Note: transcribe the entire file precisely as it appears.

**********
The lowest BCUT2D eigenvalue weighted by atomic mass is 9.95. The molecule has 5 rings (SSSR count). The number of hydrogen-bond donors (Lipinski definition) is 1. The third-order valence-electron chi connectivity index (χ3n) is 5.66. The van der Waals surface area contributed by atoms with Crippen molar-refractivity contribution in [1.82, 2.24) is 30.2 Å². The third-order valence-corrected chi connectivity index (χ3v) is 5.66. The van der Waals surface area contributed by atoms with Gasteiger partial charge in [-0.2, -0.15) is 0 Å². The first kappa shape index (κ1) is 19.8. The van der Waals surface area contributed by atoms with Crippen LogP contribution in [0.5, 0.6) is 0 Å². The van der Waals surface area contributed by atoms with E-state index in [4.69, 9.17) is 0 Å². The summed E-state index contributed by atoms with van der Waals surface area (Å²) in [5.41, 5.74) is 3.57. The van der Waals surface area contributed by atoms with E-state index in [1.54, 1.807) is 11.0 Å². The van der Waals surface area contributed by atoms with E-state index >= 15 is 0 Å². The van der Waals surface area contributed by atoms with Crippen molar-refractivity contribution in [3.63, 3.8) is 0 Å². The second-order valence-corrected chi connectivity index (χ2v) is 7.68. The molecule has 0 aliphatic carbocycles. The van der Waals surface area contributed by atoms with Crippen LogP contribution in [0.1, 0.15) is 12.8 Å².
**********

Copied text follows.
The lowest BCUT2D eigenvalue weighted by atomic mass is 9.95. The molecule has 5 rings (SSSR count). The number of hydrogen-bond donors (Lipinski definition) is 1. The third-order valence-electron chi connectivity index (χ3n) is 5.66. The van der Waals surface area contributed by atoms with Crippen molar-refractivity contribution in [1.82, 2.24) is 30.2 Å². The third-order valence-corrected chi connectivity index (χ3v) is 5.66. The van der Waals surface area contributed by atoms with Gasteiger partial charge in [-0.2, -0.15) is 0 Å². The first kappa shape index (κ1) is 19.8. The van der Waals surface area contributed by atoms with Crippen LogP contribution in [0.5, 0.6) is 0 Å². The van der Waals surface area contributed by atoms with E-state index in [4.69, 9.17) is 0 Å². The summed E-state index contributed by atoms with van der Waals surface area (Å²) in [5.41, 5.74) is 3.57. The van der Waals surface area contributed by atoms with E-state index in [1.54, 1.807) is 11.0 Å². The van der Waals surface area contributed by atoms with E-state index >= 15 is 0 Å². The van der Waals surface area contributed by atoms with Crippen molar-refractivity contribution in [3.63, 3.8) is 0 Å². The second-order valence-corrected chi connectivity index (χ2v) is 7.68. The molecule has 0 aliphatic carbocycles. The van der Waals surface area contributed by atoms with Crippen LogP contribution in [0.1, 0.15) is 12.8 Å².